19. A Comparison of OMPS Total Column Ozone Data with Data from Ground Stations

    Science.gov (United States)

    Labow, G. J.; McPeters, R. D.; Yang, E. S.; Haffner, D. P.

    2015-12-01

    The total column ozone dataset from Suomi NPP Ozone Mapping Profiler Suite (OMPS) has been recently reprocessed with new instrument calibrations. An overview will be presented systematically comparing ozone values to an ensemble of Brewer and Dobson spectrophotometers. The comparisons were made as a function of latitude, solar zenith angle, reflectivity and total ozone. The nadir mapper overpass data are derived from the single best match measurement, almost always located within one degree of the ground station and usually made within an hour and half of local noon. The total column ozone measurements from the Nadir Profiler instrument have also been compared to the ground-based measurements and these results will also be shown. An additional level 3 gridded product, 1 degree by 1 degree has been produced with corrections implemented in order to minimize the cross-track biases. This corrected data set yields a less noisy product and a smoother gridded ozone map.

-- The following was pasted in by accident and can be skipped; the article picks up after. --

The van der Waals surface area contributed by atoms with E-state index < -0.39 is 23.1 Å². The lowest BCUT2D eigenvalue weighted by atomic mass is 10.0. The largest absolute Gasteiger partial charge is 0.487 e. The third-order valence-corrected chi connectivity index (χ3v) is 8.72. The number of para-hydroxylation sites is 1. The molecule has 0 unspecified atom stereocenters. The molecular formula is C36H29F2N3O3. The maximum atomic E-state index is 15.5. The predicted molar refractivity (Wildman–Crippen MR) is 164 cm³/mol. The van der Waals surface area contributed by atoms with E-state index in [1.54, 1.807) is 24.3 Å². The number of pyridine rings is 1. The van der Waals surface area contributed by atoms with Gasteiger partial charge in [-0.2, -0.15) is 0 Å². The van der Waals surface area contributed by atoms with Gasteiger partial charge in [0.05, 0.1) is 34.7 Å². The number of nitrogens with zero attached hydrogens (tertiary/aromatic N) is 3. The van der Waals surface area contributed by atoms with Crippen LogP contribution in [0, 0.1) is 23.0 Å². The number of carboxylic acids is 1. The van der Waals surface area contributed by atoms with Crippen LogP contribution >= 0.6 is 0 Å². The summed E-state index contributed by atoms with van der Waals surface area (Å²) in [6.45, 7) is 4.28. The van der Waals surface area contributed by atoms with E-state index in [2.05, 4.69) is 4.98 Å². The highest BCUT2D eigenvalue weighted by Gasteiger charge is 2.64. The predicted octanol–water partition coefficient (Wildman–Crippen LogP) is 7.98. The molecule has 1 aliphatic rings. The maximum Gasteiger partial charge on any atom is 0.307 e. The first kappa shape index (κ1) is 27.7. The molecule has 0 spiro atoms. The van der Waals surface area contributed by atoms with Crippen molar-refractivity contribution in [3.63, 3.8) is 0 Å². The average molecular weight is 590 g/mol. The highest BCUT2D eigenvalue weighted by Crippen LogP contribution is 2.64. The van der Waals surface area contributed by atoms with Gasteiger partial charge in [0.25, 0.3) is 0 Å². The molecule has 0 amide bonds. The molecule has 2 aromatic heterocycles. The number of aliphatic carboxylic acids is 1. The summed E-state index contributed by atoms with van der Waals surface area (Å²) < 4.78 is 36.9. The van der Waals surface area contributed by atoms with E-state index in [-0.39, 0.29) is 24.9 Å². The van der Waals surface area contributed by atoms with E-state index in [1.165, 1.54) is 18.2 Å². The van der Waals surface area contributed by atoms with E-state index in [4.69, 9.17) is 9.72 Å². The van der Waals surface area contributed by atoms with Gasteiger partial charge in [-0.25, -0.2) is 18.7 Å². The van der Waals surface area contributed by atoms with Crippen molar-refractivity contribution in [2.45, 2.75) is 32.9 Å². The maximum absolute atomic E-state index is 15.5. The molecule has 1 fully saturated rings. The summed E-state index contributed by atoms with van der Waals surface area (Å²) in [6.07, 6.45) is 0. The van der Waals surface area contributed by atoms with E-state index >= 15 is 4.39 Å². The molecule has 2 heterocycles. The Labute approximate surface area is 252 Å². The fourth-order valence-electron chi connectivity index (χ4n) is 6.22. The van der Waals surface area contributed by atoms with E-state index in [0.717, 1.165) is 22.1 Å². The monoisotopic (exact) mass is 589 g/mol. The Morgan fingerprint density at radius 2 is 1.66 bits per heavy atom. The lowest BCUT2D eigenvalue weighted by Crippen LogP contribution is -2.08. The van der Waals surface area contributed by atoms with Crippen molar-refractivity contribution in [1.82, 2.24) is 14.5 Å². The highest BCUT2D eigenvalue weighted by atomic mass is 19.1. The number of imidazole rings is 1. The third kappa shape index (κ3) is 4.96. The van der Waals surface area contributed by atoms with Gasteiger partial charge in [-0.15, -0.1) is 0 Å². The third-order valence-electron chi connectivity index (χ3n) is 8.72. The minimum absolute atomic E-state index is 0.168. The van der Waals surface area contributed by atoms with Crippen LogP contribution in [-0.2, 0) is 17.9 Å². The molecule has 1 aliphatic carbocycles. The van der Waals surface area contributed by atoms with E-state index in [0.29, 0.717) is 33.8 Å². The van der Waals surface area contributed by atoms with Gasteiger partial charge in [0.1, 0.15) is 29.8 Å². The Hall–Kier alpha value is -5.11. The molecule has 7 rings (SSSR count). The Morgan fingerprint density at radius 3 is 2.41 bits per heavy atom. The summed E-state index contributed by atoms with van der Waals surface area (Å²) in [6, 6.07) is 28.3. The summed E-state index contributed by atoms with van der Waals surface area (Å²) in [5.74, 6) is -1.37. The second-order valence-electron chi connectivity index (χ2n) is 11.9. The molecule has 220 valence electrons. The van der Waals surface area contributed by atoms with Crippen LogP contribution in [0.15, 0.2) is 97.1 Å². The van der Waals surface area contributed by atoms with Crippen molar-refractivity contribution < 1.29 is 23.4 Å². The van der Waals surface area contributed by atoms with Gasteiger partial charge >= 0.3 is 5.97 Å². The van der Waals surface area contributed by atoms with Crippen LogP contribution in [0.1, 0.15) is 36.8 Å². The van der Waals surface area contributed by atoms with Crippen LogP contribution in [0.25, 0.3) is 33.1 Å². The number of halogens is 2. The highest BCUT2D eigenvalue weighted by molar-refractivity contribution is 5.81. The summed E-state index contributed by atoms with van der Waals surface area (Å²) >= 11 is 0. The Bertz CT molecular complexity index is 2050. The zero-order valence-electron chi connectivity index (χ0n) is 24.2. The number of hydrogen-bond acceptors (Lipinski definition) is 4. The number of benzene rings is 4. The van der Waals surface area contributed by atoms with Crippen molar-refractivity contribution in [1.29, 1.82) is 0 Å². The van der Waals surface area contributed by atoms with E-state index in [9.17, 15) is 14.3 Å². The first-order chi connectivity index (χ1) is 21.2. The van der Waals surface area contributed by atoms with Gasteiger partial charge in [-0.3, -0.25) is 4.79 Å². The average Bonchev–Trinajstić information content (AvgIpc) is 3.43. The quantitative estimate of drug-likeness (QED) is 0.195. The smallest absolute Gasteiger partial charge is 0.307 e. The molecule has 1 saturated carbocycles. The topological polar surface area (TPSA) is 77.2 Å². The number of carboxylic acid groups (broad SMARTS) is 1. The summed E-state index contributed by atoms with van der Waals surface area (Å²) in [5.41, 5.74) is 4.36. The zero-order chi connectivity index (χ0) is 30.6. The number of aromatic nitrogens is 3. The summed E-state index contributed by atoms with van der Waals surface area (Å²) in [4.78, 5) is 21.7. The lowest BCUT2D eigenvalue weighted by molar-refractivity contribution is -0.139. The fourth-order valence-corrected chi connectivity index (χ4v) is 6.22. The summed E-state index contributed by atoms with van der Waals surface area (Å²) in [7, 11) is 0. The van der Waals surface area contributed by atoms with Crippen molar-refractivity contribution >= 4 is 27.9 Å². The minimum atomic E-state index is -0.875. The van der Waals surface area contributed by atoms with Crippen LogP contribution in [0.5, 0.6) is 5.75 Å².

20. The Design and Application of Data Storage System in Miyun Satellite Ground Station

    Science.gov (United States)

    Xue, Xiping; Su, Yan; Zhang, Hongbo; Liu, Bin; Yao, Meijuan; Zhao, Shu

    2015-04-01